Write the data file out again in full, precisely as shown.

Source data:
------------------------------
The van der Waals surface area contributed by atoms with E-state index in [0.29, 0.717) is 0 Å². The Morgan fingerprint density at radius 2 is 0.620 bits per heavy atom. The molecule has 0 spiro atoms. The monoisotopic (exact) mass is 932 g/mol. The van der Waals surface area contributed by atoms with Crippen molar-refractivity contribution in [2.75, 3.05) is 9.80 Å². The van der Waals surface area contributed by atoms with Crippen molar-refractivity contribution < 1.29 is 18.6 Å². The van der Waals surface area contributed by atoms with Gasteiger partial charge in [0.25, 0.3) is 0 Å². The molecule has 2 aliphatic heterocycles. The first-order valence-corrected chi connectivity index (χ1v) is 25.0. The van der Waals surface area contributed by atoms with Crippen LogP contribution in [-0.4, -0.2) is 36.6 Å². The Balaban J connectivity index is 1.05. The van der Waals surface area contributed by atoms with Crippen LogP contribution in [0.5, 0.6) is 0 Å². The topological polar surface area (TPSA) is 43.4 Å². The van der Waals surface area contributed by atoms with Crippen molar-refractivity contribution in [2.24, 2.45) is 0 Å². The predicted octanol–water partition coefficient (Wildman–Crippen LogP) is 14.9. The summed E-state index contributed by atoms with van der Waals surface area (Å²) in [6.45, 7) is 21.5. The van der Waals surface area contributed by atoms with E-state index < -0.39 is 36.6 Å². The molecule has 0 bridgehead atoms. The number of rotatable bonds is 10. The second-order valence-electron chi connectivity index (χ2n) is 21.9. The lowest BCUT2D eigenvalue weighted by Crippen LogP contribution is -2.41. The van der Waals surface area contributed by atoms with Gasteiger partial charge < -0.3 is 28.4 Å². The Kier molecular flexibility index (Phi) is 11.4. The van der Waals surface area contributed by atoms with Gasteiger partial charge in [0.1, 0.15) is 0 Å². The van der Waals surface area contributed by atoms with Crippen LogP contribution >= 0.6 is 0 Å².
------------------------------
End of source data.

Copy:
The van der Waals surface area contributed by atoms with E-state index in [0.29, 0.717) is 0 Å². The Morgan fingerprint density at radius 2 is 0.620 bits per heavy atom. The molecule has 0 spiro atoms. The monoisotopic (exact) mass is 932 g/mol. The van der Waals surface area contributed by atoms with Crippen molar-refractivity contribution in [2.75, 3.05) is 9.80 Å². The van der Waals surface area contributed by atoms with Crippen molar-refractivity contribution < 1.29 is 18.6 Å². The van der Waals surface area contributed by atoms with Gasteiger partial charge in [0.25, 0.3) is 0 Å². The molecule has 2 aliphatic heterocycles. The first-order valence-corrected chi connectivity index (χ1v) is 25.0. The van der Waals surface area contributed by atoms with Crippen LogP contribution in [-0.4, -0.2) is 36.6 Å². The Balaban J connectivity index is 1.05. The van der Waals surface area contributed by atoms with Crippen LogP contribution in [0.5, 0.6) is 0 Å². The topological polar surface area (TPSA) is 43.4 Å². The van der Waals surface area contributed by atoms with Crippen molar-refractivity contribution in [2.24, 2.45) is 0 Å². The predicted octanol–water partition coefficient (Wildman–Crippen LogP) is 14.9. The summed E-state index contributed by atoms with van der Waals surface area (Å²) in [6.45, 7) is 21.5. The van der Waals surface area contributed by atoms with E-state index < -0.39 is 36.6 Å². The molecule has 0 bridgehead atoms. The number of rotatable bonds is 10. The second-order valence-electron chi connectivity index (χ2n) is 21.9. The lowest BCUT2D eigenvalue weighted by Crippen LogP contribution is -2.41. The van der Waals surface area contributed by atoms with Gasteiger partial charge < -0.3 is 28.4 Å². The Kier molecular flexibility index (Phi) is 11.4. The van der Waals surface area contributed by atoms with Gasteiger partial charge in [0.1, 0.15) is 0 Å². The van der Waals surface area contributed by atoms with Crippen LogP contribution >= 0.6 is 0 Å².